The Politics of Religious Sound, Religious Diversity and Conflict in Ghana

Researcher:

Dr. Justice Arthur

Research Area:

A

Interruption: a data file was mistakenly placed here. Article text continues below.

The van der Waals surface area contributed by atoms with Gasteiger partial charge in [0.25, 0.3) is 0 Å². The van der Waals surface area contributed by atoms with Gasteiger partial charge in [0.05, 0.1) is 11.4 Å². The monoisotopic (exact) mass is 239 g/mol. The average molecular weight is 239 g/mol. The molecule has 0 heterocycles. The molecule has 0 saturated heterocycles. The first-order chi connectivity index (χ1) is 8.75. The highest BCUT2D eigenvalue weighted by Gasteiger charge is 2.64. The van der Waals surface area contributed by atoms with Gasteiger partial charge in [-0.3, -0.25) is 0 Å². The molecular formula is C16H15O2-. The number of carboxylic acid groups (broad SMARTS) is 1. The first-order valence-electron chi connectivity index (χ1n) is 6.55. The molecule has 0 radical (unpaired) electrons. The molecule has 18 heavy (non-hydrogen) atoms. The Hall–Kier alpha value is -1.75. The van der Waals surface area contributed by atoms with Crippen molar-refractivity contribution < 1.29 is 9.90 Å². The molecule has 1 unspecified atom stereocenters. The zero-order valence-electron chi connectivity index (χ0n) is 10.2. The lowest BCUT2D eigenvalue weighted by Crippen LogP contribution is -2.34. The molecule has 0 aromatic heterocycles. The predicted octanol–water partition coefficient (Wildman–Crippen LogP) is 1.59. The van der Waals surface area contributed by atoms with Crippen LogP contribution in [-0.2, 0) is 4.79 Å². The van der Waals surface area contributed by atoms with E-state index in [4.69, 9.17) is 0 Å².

This research investigates the ambivalent relationship between Evangelical Christian groups and traditional African religions and cultures. Specifically, the project examines Christian charismatic groups in Ghana who frequently claim to be authentic representation and interpretation of African Christianity, yet these new churches that sprang up in the last forty years repudiate many aspects of African indigenous cultures and practices, thereby generating tensions and conflicts between their members and those belonging to African indigenous religious formations. In the last decade, with the numerical growth of these new churches, tensions and disagreements between them and indigenous religious formations have often resulted into bloody crises, sometimes in fatalities as well. This study therefore aims to examine critically the complex encounter between the Charismatic churches and traditional African cultures in order to understand the basis for these conflicts. A qualitative case study method has been adopted in this research. The work involves two key Charismatic churches, namely the International Central Gospel Church (ICGC) and Lighthouse Chapel International (LCI), in an attempt to understand their beliefs, the doctrines they espouse and their relationship with African cultures. Leaders and youth groups from the Ga-Dangbe ethnic group in the Greater Accra Region will also be interviewed to provide updates to existing documented material.